American Big Game Hunting: A Worthy Challenge

images-2Game birds can pose a challenge to any hunter, but many prefer the thrill of hunting big game. There are many different kinds of big game to hunt in the United States, with each region playing host to its own unique wildlife. Many of the most desirable types of big game are found in the Northern and Western portions of the United States, such as moose in the north and mountain goats in the Western highlands. Just as with smaller game, it is important to know the behavioral patterns and preferred habitat of the animal you are seeking. Equally important is the hunting gear needed to take home your trophy.


Moose are one of the largest animals found in North America, and they are a much sought-after trophy among avid hunters. While there are different species of moose, it is the Canadian moose that is among the largest and most iconic. While it is costly and difficult to obtain tags for Canadian moose in the United States, it is possible and definitely something every hunter should aspire to. Because of their gargantuan size, it is best to use a Magnum rifle when hunting moose, but it is not necessary to get carried away. Shooting accurately will make more of a difference than simply having a high-caliber gun.


One of the most iconic animals of the American West is the antelope, or pronghorn. Pronghorn are not as rare as moose, and the tags enabling you to hunt them are easier to obtain. That being said, the precise region in which you are going to hunt makes a difference in the cost of the tag and the number of tags available. Wyoming is the state to visit when it comes to antelope, and there are many different areas open to hunters. Many of the public areas are over-hunted, so it may be best to obtain permission to hunt on privately owned land. With antelope, you need a fairly long-range rifle with a medium sized cartridge. Many assume that antelope need to be hunted from a very long distance, but this is not necessary. Even a hundred yards is enough distance, and it will make them easier to hit.


Elk are another animal that exemplify the North American wilderness. Elk hunting is similar to moose hunting in many ways, but there are a few key differences. Because elk are more common than moose, it is much easier to obtain tags for them. Especially if you are in Idaho or other states in the American West, getting a tag is relatively easy and inexpensive. Like with moose, a high caliber rifle is best. Bow hunting is also a popular way to hunt elk, though a great deal of accuracy is required.


Use Strategy When Hunting Game Birds

imgres-1Hunting game birds is a sport with a lot of nuance, and it is important to hunt for each type of game bird the right way. The right strategy for hunting one type of game would be ineffective for another, which is why you need to come prepared with the right knowledge and hunting gear, whatever quarry you are after. Tailoring your strategy, gun parts and gear to the game you are seeking will help you focus your energies and get the results you want.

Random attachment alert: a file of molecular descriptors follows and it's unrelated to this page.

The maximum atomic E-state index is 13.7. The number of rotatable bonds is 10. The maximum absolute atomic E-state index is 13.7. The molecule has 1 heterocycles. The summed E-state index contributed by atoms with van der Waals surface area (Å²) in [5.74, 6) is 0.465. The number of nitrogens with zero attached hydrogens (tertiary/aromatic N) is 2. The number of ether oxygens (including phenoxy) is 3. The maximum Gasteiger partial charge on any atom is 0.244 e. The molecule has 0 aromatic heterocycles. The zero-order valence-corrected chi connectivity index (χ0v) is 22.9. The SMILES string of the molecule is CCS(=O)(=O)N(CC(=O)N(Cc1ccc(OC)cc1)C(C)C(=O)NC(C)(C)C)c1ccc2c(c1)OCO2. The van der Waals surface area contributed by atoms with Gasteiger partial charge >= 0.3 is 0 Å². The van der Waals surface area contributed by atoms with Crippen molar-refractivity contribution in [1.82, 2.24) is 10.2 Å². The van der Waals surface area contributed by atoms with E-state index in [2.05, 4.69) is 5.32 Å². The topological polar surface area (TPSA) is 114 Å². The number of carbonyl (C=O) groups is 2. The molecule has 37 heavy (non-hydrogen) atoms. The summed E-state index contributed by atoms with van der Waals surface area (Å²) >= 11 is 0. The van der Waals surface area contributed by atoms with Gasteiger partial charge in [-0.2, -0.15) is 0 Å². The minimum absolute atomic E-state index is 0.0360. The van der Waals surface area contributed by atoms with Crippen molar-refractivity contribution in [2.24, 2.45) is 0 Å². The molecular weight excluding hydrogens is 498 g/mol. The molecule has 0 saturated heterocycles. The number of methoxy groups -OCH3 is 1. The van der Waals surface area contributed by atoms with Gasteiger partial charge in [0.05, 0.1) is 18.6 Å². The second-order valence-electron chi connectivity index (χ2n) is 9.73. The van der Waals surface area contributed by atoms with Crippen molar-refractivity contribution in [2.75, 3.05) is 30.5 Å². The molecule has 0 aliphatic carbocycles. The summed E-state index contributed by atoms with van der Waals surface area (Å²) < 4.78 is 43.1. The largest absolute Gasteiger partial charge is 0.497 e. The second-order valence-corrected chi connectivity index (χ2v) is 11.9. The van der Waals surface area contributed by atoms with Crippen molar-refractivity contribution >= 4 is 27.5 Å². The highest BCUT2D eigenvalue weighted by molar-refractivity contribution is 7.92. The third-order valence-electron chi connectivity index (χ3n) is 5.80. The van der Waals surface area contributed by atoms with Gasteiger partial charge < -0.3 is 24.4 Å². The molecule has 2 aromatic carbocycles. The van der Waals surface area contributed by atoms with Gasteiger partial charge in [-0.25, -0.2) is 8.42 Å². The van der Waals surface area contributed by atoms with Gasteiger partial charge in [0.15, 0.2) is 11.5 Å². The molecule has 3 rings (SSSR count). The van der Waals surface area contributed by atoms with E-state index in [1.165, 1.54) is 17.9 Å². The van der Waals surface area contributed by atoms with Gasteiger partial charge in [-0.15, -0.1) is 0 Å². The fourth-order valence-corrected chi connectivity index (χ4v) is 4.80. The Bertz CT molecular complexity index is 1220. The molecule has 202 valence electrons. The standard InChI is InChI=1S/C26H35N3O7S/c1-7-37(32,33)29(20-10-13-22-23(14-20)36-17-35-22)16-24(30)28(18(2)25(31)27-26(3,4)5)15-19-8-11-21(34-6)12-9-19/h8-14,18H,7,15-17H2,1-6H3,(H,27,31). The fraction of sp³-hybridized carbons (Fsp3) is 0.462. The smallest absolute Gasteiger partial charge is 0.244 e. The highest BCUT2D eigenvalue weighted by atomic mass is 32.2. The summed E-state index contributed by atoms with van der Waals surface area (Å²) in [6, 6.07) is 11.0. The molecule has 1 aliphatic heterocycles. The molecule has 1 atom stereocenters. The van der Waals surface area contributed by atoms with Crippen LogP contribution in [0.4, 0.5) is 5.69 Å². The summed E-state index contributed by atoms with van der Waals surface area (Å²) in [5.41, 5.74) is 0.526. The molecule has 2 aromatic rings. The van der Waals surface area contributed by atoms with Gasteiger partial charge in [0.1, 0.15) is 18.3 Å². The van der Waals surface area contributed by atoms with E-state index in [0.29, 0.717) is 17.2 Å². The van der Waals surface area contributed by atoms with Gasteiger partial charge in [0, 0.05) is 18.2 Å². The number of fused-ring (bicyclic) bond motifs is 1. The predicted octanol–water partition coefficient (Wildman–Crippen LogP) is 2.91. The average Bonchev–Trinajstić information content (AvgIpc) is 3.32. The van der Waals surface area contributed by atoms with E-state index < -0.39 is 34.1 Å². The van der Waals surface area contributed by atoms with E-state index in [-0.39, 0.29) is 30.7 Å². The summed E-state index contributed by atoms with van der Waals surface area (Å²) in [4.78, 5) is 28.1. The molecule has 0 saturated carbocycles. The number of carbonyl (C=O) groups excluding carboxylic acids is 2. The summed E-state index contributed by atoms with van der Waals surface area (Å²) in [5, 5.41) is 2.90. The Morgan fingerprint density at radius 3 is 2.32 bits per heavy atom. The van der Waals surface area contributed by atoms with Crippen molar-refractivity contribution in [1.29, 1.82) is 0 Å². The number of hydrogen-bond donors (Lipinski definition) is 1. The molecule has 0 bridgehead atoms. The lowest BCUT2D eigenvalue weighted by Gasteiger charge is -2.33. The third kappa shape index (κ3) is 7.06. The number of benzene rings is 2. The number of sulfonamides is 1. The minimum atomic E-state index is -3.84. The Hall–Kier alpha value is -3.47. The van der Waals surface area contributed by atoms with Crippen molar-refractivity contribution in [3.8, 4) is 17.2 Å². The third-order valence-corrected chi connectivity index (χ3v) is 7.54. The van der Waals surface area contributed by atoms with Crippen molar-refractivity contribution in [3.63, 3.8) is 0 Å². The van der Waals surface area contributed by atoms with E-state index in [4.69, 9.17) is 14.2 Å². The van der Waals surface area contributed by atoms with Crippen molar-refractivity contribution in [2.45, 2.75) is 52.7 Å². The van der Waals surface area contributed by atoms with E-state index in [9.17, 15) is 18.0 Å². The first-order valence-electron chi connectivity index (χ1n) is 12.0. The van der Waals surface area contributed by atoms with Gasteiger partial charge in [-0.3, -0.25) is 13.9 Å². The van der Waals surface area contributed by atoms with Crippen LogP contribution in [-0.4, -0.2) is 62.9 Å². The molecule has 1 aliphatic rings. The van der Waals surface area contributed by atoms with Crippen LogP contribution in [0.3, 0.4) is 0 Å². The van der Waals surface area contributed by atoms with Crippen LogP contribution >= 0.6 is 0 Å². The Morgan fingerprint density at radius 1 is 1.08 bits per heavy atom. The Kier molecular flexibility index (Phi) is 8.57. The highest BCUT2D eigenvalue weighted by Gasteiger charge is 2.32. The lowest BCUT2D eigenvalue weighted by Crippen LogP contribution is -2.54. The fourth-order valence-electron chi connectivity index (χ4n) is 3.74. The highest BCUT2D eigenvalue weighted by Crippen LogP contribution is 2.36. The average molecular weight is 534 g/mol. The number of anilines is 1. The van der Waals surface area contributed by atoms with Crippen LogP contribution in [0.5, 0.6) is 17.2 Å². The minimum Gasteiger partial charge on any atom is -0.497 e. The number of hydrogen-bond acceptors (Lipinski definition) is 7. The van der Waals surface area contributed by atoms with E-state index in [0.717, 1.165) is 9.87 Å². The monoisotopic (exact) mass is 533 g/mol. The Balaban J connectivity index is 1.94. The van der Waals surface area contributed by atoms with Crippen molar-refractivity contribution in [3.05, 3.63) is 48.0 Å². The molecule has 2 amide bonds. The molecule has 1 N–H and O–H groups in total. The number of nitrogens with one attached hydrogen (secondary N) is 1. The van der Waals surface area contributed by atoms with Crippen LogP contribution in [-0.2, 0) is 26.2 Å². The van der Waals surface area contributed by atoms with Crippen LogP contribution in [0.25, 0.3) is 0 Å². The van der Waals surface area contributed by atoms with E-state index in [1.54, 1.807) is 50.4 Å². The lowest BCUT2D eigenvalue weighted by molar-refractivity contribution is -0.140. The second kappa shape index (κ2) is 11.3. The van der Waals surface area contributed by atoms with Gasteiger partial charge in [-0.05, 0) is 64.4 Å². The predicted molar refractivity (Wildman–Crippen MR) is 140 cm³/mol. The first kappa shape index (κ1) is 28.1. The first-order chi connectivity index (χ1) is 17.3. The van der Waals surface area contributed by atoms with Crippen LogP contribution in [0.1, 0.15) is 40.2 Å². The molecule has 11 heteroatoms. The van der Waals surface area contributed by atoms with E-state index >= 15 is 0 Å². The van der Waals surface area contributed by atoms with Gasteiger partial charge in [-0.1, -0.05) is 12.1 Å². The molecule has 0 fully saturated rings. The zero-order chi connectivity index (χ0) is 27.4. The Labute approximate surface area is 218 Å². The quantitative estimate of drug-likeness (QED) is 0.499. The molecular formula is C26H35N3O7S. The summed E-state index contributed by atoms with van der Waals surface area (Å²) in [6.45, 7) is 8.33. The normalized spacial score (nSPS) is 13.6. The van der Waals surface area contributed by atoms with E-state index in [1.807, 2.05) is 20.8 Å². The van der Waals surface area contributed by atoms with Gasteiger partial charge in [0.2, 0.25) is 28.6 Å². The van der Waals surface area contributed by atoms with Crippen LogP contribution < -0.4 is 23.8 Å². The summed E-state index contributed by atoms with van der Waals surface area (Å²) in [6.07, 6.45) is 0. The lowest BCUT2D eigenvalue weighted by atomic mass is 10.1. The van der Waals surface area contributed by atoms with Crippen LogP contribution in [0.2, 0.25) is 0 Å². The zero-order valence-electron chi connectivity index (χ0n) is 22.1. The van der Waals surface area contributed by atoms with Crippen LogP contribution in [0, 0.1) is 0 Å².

Quail is one of the most quintessential game birds, and it is one of the most popular types of game in the Southern United States, from California to Virginia. Hunting quail, like hunting many other game birds, requires patience, precision and skill. It also requires knowing what to bring and how to use it. There are a few different ways to hunt quail, and the best method depends upon the terrain and the species of quail you are hunting. Nevertheless, most quail hunts involve the use of a dog to help flush out the small game birds from hiding. Unlike deer, which require stalking you game, sometimes for miles, quail hunts involve arousing the birds from hiding and shooting from close-range. Needless to say, a shotgun is a prerequisite. A 20 or 12 gauge is best, preferably loaded with a smaller shot size. These are small birds, and it does not take much to take them down.


Pheasant are a bit different to hunt than quail, though many of the same principles apply. Pheasant hunting is all about timing, so it is important to know when and where to look for them. As with quail, pheasant hunting involves flushing the birds out of hiding, so they can be taken down with a shotgun, as soon as they leave the ground. To do this, though, you must be patient, quiet and clever. Not only do pheasants behave differently at different times of the day, their behavior is also affected by the weather. For instance, Phil Bourjaily of Field and Stream claims that hunting pheasant at their roosting grounds on frigid, still mornings is foolish because they wake up early to feed. On the other hand, if it is slightly warmer, yet wet and windy, their nesting grounds will likely be rich with hunkered down pheasants.


One of the most popular game birds that is unique to North America is the turkey. Turkeys are a fairly large game bird, which is why they should be hunted differently than smaller birds, like quail and doves. First and foremost, you need to know where to look for turkeys. Though they require trees for roosting, you do not need to be near the woods to find turkeys. They tend to prefer habitats with only sparsely distributed trees. Finally, when it comes to hunting turkeys, it pays to dress for the occasion. Wear camouflage in order to get close enough to shoot.